Alberto Giacometti

Overview

Alberto Giacometti, one of the most important artists of the twentieth century, was also one of the most enigmatic. In this major new interpretation of Giacometti and his work, art historian and psychoanalyst Laurie Wilson demonstrates how the artist's secret beliefs and emotional scars are reflected in his evocative sculpture, drawings, and paintings.

Wilson's Giacometti was an extremely imaginative child who entwined fantasy and real-life experiences. As he matured, the artist...

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Overview

Alberto Giacometti, one of the most important artists of the twentieth century, was also one of the most enigmatic. In this major new interpretation of Giacometti and his work, art historian and psychoanalyst Laurie Wilson demonstrates how the artist's secret beliefs and emotional scars are reflected in his evocative sculpture, drawings, and paintings.

Wilson's Giacometti was an extremely imaginative child who entwined fantasy and real-life experiences. As he matured, the artist combined fact and fancy into evolving myths, part conscious and part unconscious. Drawing on biographical data uncovered during a decade of research, Wilson reconstructs traumatic events and issues in Giacometti's life-including family births and deaths in early childhood, world wars and their aftermath, and his intense and ambivalent relationship with his parents-and examines their profound effects on his artistic evolution. These startling new interpretations will forever change the way we understand both the man and his work.

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Editorial Reviews

Library Journal
The great Italo-Swiss artist Giacometti has been extensively documented in several books-most notably a catalog of a retrospective exhibition published for his centenary in 2001 by the Museum of Modern Art, New York. Now comes this new volume by psychoanalyst Wilson, who, in the course of a thorough biography, attempts to explain some of the obsessional aspects of Giacometti's personality from a Freudian perspective not attended to in previous books. Her profile of this inexhaustibly fascinating genius is a standard psychoanalytic portrait, wherein supposed childhood traumas (e.g., the dominant, "phallic" personality of his mother) inflicted permanent scars on his sexual identity and, by extension, the art he made. This narrow view does have some thin soil on which to cling: a period during the 1930s in which Giacometti was in the thrall of the surrealists, who lent credence to ramifications of the psychosexual development of an adult creator. However, Wilson's sometimes perceptive observations about the visionary qualities of his work become derailed by her disquisitive speculations on the latent content of the artist's unconscious. This interpretive approach offers a limited window into Giacometti's aesthetic ethos and does little to explain the pure graphic ecstasy of his late line-rich paintings or his etiolated figurative sculptures. The definitive biography continues to be James Lord's Giacometti. Not recommended.-Douglas F. Smith, Oakland P.L. Copyright 2003 Reed Business Information.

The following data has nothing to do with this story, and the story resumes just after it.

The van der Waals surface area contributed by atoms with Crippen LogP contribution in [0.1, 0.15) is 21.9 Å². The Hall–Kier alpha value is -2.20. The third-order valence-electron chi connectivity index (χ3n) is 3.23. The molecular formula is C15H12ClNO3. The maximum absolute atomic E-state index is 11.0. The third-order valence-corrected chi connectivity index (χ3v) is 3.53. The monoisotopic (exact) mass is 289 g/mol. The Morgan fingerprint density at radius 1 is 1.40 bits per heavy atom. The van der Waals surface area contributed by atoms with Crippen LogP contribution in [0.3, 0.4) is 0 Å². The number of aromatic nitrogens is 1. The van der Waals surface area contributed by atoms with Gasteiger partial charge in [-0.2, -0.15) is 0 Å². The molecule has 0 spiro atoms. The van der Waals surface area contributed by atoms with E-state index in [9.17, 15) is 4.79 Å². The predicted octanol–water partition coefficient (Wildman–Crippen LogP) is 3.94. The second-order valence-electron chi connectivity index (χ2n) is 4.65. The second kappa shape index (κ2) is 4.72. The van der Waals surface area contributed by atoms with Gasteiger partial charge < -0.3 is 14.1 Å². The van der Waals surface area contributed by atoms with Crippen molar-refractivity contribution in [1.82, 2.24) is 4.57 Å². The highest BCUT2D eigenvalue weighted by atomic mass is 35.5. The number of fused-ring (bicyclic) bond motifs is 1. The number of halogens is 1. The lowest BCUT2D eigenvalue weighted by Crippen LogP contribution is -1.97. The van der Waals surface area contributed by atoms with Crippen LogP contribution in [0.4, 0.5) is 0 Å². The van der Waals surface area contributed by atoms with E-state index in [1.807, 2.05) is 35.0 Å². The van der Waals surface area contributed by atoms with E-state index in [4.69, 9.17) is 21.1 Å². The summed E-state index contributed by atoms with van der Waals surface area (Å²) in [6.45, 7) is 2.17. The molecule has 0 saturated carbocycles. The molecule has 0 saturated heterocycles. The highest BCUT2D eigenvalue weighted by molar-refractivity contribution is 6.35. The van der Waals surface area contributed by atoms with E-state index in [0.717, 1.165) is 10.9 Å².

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Product Details

  • ISBN-13: 9780300113365
  • Publisher: Yale University Press
  • Publication date: 5/1/2005
  • Pages: 386
  • Product dimensions: 6.00 (w) x 9.00 (h) x 0.86 (d)

Table of Contents

Preface
Acknowledgments
1 1901-1914 Down in the Valley 1
2 1914-1919 Coming of Age 24
3 1920-1925 Travel is Broadening: Geneva, Venice, and Rome 39
4 1925-1929 Paris, Prehistory, and Sexuality 59
5 1929-1933 One of the Boys: Surrealist Splendor 89
6 1930-1932 Surrealist Sculpture: Themes and Variations 113
7 1933-1935 A Double Loss: Death and Departure 141
8 1935-1941 Transition and Timelessness 156
9 1940-1946 The War Years: Geneva and Paris 183
10 1946-1947 Guilt and Hope: A Dream and Three Sculptures 208
11 1947 The Quest for the Absolute and Absolute Elongation 225
12 1948-1954 Exuberance and Maturity 246
13 1955-1966 Portraits: Reprise and Reprisal 269
App. A: Chronology 299
App. B The Dream, the Sphinx, and the Death of T. 303
Notes 309
Selected Bibliography 348
Index 363
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